Shannon M. Monnat

In Funded Scholars
Shannon M. Monnat
Shannon M. Monnat

Shannon M.

Monnat

PhD

Assistant Professor of Rural Sociology, Demography 
Pennsylvania State University 

Professional Bio

Shannon M. Monnat, PhD. is an Assistant Professor of Rural Sociology, Demography, and Sociology at Pennsylvania State University. She received her PhD in Sociology from the University at Albany, State University of New York. Prior to joining the faculty at Penn State, Shannon was an Assistant Professor of Sociology at the University of Nevada, Las Vegas. During graduate school, she also worked as a Research Scientist at the New York State Office of Mental Health. Shannon’s research is mostly demographic in nature, utilizing large nationally representative data sets to examine issues related to population health disparities and inequalities in other types of well-being.

 

Project Description

This project uses nationally representative longitudinal data on Hispanic adults to identify the factors that influence disparities in health care access and utilization among Hispanics living in different spatial contexts (e.g., new vs. established destinations, metropolitan vs. non-metropolitan areas, and restrictive vs. non-restrictive policy contexts), with a particular focus on the moderating role of immigrant status and on the role of human capital characteristics and contextual characteristics in mediating those differences.

My New Connections Experience

The funding provided by the New Connections grant is obviously a tremendous facilitator of my research. Beyond the grant money, however, New Connections provides unique opportunities that are not readily available through most institutions or organizations. The New Connections network enables grantees and other network members to engage with diverse scholars with whom they can collaborate on research, discuss challenges related to academia, and build overall supportive relationships. New Connections also provides opportunities for advanced methodological training and mentorship. All of these opportunities enable grantees and network members to further develop their careers as independent health disparities researchers, with the ultimate goal of reducing inequalities in health and other types of well-being.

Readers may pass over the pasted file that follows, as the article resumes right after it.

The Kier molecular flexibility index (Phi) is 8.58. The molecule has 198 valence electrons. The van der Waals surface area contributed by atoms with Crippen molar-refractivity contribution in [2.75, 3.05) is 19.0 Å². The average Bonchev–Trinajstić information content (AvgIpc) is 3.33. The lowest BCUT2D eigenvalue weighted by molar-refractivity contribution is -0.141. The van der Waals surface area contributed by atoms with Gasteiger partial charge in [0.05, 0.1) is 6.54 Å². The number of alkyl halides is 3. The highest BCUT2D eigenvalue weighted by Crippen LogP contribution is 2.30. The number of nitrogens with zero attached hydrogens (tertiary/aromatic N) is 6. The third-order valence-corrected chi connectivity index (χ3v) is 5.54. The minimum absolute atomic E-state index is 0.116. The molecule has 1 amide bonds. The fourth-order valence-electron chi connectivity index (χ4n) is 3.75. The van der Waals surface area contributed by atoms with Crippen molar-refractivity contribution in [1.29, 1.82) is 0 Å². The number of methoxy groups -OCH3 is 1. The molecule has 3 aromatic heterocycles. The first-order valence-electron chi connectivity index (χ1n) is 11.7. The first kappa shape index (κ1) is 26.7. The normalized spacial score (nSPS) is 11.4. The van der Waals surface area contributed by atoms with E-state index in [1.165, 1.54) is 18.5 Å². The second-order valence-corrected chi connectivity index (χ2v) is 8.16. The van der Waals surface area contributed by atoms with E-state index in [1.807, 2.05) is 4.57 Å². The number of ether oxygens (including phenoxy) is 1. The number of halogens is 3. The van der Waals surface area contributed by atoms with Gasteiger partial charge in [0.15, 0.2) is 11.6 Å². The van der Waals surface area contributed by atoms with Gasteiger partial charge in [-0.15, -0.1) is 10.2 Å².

New Connections has enabled me to make an investment in my professional development through training, networking, and mentorship. I am deeply committed to an interdisciplinary research agenda in health disparities research, and New Connections has facilitated collaborations with health disparities scholars with whom I have formed important supportive relationships and coauthored research manuscripts. The New Connections Junior Investigator grant has also provided me with the resources necessary to conduct the sophisticated data analysis necessary to answer important research questions related to spatial inequalities in health care access and utilization.

Research Interests

Shannon’s research focuses on the demography of children, youth, and families living in rural and urban areas of the U.S. with a particular focus on social and spatial inequalities and social determinants of well-being. She is interested in how the characteristics of our neighborhoods, families, and schools create barriers to or provide opportunities for well-being. As a scholar of social inequality, Shannon’s research applies a multilevel and multidimensional approach to understand the correlates and consequences of social disadvantage – particularly at the intersections of race/ethnicity, spatial inequality, and health.

The Details
  • New Connections Status: Junior Investigator
  • Award Year: 2014 
  • Project Name: The Impact of Human Capital and Contextual Characteristics on Health Care Access and Utilization Disparities among Hispanics in Different Geographic Locations 

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